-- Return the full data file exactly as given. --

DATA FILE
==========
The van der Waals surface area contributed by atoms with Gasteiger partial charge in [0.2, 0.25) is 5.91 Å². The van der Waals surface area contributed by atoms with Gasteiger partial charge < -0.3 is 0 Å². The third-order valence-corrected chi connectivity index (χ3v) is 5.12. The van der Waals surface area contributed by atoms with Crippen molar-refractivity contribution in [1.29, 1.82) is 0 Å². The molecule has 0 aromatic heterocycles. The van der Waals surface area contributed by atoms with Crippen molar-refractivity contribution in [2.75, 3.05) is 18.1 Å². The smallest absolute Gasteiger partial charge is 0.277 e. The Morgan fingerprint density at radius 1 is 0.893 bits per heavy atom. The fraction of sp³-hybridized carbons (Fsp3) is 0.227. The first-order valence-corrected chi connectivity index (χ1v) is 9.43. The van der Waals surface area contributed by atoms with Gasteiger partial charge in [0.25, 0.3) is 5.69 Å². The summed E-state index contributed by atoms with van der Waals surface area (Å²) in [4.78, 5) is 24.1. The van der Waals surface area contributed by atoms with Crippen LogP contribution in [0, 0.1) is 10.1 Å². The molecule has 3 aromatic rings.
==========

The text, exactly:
The van der Waals surface area contributed by atoms with Gasteiger partial charge in [0.2, 0.25) is 5.91 Å². The van der Waals surface area contributed by atoms with Gasteiger partial charge < -0.3 is 0 Å². The third-order valence-corrected chi connectivity index (χ3v) is 5.12. The van der Waals surface area contributed by atoms with Crippen molar-refractivity contribution in [1.29, 1.82) is 0 Å². The molecule has 0 aromatic heterocycles. The van der Waals surface area contributed by atoms with Crippen molar-refractivity contribution in [2.75, 3.05) is 18.1 Å². The smallest absolute Gasteiger partial charge is 0.277 e. The Morgan fingerprint density at radius 1 is 0.893 bits per heavy atom. The fraction of sp³-hybridized carbons (Fsp3) is 0.227. The first-order valence-corrected chi connectivity index (χ1v) is 9.43. The van der Waals surface area contributed by atoms with Gasteiger partial charge in [0.25, 0.3) is 5.69 Å². The summed E-state index contributed by atoms with van der Waals surface area (Å²) in [4.78, 5) is 24.1. The van der Waals surface area contributed by atoms with Crippen LogP contribution in [0, 0.1) is 10.1 Å². The molecule has 3 aromatic rings.